At first glance, pain may seem to be a straightforward example of cause and effect. Touching a hot pan, for instance, results in pain. Although this is generally true for acute pain, chronic pain can be much different.

The Gate Control Theory explains how the
body experiences pain.

In the case of chronic pain, a closer look reveals a much more complex process. For many years, theories of pain did not adequately address chronic pain and the variations in responses to pain—even for the same person.

Much of modern medicine's understanding of the process of chronic pain stems from the Gate Control Theory, which takes into account many factors that influence chronic pain, including sensory (actual physical influences including activities), cognitive (including thoughts and beliefs about the pain), and emotional (including feelings about the pain). This article reviews the Gate Control Theory of pain and how it can be helpful in treating pain.

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Gate Theory Explains Pain Variations

In an effort to improve scientific understanding, the Gate Control Theory of pain was advanced by psychologist Ronald Melzack and biologist Patrick Wall in 1965.1 Since that landmark paper, the Gate Control Theory was modified in 19782 and subsequently refined over the years.3 Although the theory has gone through some critiques and modifications to take into account new findings, its heuristic value has held up to this day.4,5 Most the modifications of the Gate Control Theory have to do with the complicated physiologic nervous system details that explain the pain experience and not the results that are observed clinically (e.g. the individual’s experience of the pain).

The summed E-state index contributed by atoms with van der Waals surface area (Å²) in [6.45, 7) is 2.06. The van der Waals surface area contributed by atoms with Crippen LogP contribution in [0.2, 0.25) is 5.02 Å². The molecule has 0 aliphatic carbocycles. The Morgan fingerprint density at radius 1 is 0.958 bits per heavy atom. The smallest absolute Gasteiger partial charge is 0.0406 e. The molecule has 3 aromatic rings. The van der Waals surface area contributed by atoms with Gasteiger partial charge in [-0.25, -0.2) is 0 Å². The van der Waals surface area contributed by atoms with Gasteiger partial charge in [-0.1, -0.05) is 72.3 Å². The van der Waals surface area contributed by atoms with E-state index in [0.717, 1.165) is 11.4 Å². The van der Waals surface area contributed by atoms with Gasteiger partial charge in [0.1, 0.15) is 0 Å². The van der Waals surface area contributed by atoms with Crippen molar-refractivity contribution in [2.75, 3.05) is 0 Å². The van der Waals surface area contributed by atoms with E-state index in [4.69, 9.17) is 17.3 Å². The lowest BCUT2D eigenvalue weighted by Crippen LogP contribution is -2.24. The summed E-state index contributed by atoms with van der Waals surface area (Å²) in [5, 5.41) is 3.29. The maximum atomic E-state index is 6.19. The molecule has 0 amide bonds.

In This Article:

In the Gate Control Theory, pain messages travel from the periphery of the body through nerve “gates” in the spinal cord and up to the brain. The theory uses the concept of “gates” in the central nervous system to describe how some pain messages are allowed get through and reach the brain, while others are blocked.

Aside from just allowing and blocking pain signals completely, these gates can also amplify or diminish a signal as it travels to the brain, as illustrated in the Gate Control Theory image on this page.


  1. Melzack R, Wall PD. Pain mechanisms: a new theory. Science. 1965;150(3699):971-9.
  2. Wall PD. The gate control theory of pain mechanisms. A re-examination and re-statement. Brain. 1978;101(1):1-18.
  3. Melzack, R. Gate control theory: On the evolution of pain concepts. Pain Forum. 1996; 5, 128-138.

Complete Listing of References